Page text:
Good call, Mr. Weissmann, though we totally beat you to it.
Now is a good time to go to law school, as shrunken demand and class sizes, along with a recovering job market, mean that you aren't tying an anvil of debt around your neck and diving into the middle of the Pacific Ocean.
But that doesn't mean you should go to your nearest school and pay full sticker price -- as with all legal rulings, there are caveats and fine points.
Employment Numbers are Recovering
As Mr. Weissmann's Slate article points out: the flat growth in employment percentages in last week's NALP report mask a decent recovery in terms of quantity of jobs, as the Class of 2013 was abnormally huge thanks to a lot of people with the terrible notion of riding out the recession by obtaining a $150,000 law degree.
Plus, in recent years, we've seen an over-correction: students simply aren't applying to law school, which has led us to recommend now as the time to "buy low" on a law degree.
Why? Not only do you stand a much higher chance of getting a job (according to Slate's figures, if the number of jobs stays perfectly steady, the class of 2016 will be looking at around 91 percent employment in long-term, full-time work. Even without school-funded gigs, it'd still be 88 percent.
And that's assuming a flat job market, rather than one that grows. (If we're not at rock bottom now, God help us.)
Going solo out of school? Spend more time developing practice skills and leave the marketing work for the experts.
Major, Massive, Heavy Caveats
The Slate piece misses one significant factor: since the crash of 2009, there have been more graduates than jobs. Some of those people have moved on and accepted positions outside of the industry, but there is still a significant backlog of graduates that will temper some of the job growth.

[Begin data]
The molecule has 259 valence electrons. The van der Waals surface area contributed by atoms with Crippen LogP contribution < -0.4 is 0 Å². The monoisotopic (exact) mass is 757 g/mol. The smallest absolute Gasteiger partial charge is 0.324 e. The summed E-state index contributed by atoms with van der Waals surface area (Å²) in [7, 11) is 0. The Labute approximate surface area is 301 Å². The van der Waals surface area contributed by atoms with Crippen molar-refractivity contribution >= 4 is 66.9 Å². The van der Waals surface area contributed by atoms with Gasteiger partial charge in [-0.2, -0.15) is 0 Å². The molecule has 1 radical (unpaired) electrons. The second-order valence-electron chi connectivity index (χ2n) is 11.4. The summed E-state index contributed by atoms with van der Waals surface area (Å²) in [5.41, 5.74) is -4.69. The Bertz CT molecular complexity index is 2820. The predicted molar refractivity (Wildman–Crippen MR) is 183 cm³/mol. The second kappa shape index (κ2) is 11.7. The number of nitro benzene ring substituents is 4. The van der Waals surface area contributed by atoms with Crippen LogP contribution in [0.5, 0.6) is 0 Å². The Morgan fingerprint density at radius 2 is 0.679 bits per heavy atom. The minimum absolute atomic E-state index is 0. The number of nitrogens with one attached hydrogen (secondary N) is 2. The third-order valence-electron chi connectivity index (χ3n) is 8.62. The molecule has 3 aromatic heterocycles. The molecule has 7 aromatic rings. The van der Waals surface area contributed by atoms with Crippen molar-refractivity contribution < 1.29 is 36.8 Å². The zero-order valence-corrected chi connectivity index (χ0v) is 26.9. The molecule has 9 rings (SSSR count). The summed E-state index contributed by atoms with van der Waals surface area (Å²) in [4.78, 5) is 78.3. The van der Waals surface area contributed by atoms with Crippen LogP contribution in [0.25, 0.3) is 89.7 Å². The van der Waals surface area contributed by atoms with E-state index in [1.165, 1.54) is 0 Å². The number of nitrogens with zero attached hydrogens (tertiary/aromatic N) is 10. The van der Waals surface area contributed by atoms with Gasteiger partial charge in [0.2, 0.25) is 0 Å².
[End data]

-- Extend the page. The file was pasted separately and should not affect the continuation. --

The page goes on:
Second, Weissmann mentions this, but it bears repeating, with emphasis: do not go to diploma mills. Seriously folks, if top-tier grads are begging for gigs, what chances will you have with a non-tier degree? If it doesn't have a ranking, it shouldn't get your tuition. Get a decent LSAT score, and thanks to the dearth of applicants, schools will fight to admit you and maybe even toss some scholarship funds your way.
Finally, keep this in mind: you aren't going to school to get rich anymore. When we were wee lads and lasses in undergrad, law school job fairs were parading signs with recent grads' median starting salaries ($160k in Los Angeles!). Now? According to NALP, the median is $95,000, or $30,000 less than it was in 2008.
Plus, salaries fall into a bimodal distribution curve, which means a handful of people will get BigLaw money, nobody falls in the middle, and everyone else ends up making $65,000 or less.
As we've mentioned recently, sticker cost is less of a consideration if you are willing to work in public interest, but even then, you'll have to be okay with starting at between $42,800 and $50,500, and dedicating ten years to the service of mankind.
That's a lot of caveats and considerations, but if your dream is to be a lawyer, assuming you can get into a decent school and are okay with rolling the dice on your financial future, then yes, now is the time to apply, especially with the shortage of applicants.
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